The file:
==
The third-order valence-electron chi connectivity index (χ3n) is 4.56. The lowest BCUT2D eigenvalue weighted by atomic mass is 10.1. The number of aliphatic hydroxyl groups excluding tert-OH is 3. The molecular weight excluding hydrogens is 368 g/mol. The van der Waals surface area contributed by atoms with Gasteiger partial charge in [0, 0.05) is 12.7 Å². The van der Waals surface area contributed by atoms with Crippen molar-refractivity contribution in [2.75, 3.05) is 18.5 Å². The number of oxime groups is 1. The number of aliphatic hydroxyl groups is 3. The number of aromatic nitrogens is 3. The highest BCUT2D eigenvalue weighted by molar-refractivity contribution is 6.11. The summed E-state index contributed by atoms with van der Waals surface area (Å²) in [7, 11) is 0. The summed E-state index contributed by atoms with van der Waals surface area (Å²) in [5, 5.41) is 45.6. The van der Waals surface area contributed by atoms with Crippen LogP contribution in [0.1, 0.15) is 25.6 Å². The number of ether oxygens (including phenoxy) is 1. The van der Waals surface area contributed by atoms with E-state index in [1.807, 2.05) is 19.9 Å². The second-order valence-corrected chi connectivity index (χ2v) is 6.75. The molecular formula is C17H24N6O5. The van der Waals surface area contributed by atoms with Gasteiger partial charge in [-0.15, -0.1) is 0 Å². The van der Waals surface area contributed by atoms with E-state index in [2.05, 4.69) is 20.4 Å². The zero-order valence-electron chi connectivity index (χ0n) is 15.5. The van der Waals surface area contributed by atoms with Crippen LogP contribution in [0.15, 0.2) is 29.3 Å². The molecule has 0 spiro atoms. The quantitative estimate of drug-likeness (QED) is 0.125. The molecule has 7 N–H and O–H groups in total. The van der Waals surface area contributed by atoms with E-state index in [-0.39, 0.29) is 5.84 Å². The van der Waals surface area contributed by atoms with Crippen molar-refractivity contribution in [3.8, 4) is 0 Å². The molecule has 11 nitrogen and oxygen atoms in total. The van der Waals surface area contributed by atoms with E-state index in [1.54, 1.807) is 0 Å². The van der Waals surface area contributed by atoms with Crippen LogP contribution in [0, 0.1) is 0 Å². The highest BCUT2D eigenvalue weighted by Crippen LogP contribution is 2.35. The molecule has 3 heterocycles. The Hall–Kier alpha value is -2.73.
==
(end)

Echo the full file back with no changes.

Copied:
The third-order valence-electron chi connectivity index (χ3n) is 4.56. The lowest BCUT2D eigenvalue weighted by atomic mass is 10.1. The number of aliphatic hydroxyl groups excluding tert-OH is 3. The molecular weight excluding hydrogens is 368 g/mol. The van der Waals surface area contributed by atoms with Gasteiger partial charge in [0, 0.05) is 12.7 Å². The van der Waals surface area contributed by atoms with Crippen molar-refractivity contribution in [2.75, 3.05) is 18.5 Å². The number of oxime groups is 1. The number of aliphatic hydroxyl groups is 3. The number of aromatic nitrogens is 3. The highest BCUT2D eigenvalue weighted by molar-refractivity contribution is 6.11. The summed E-state index contributed by atoms with van der Waals surface area (Å²) in [7, 11) is 0. The summed E-state index contributed by atoms with van der Waals surface area (Å²) in [5, 5.41) is 45.6. The van der Waals surface area contributed by atoms with Crippen LogP contribution in [0.1, 0.15) is 25.6 Å². The number of ether oxygens (including phenoxy) is 1. The van der Waals surface area contributed by atoms with E-state index in [1.807, 2.05) is 19.9 Å². The second-order valence-corrected chi connectivity index (χ2v) is 6.75. The molecular formula is C17H24N6O5. The van der Waals surface area contributed by atoms with Gasteiger partial charge in [-0.15, -0.1) is 0 Å². The van der Waals surface area contributed by atoms with E-state index in [2.05, 4.69) is 20.4 Å². The zero-order valence-electron chi connectivity index (χ0n) is 15.5. The van der Waals surface area contributed by atoms with Crippen LogP contribution in [0.15, 0.2) is 29.3 Å². The molecule has 0 spiro atoms. The quantitative estimate of drug-likeness (QED) is 0.125. The molecule has 7 N–H and O–H groups in total. The van der Waals surface area contributed by atoms with E-state index in [-0.39, 0.29) is 5.84 Å². The van der Waals surface area contributed by atoms with Crippen molar-refractivity contribution in [3.8, 4) is 0 Å². The molecule has 11 nitrogen and oxygen atoms in total. The van der Waals surface area contributed by atoms with E-state index in [1.54, 1.807) is 0 Å². The van der Waals surface area contributed by atoms with Crippen LogP contribution in [0, 0.1) is 0 Å². The highest BCUT2D eigenvalue weighted by Crippen LogP contribution is 2.35. The molecule has 3 heterocycles. The Hall–Kier alpha value is -2.73.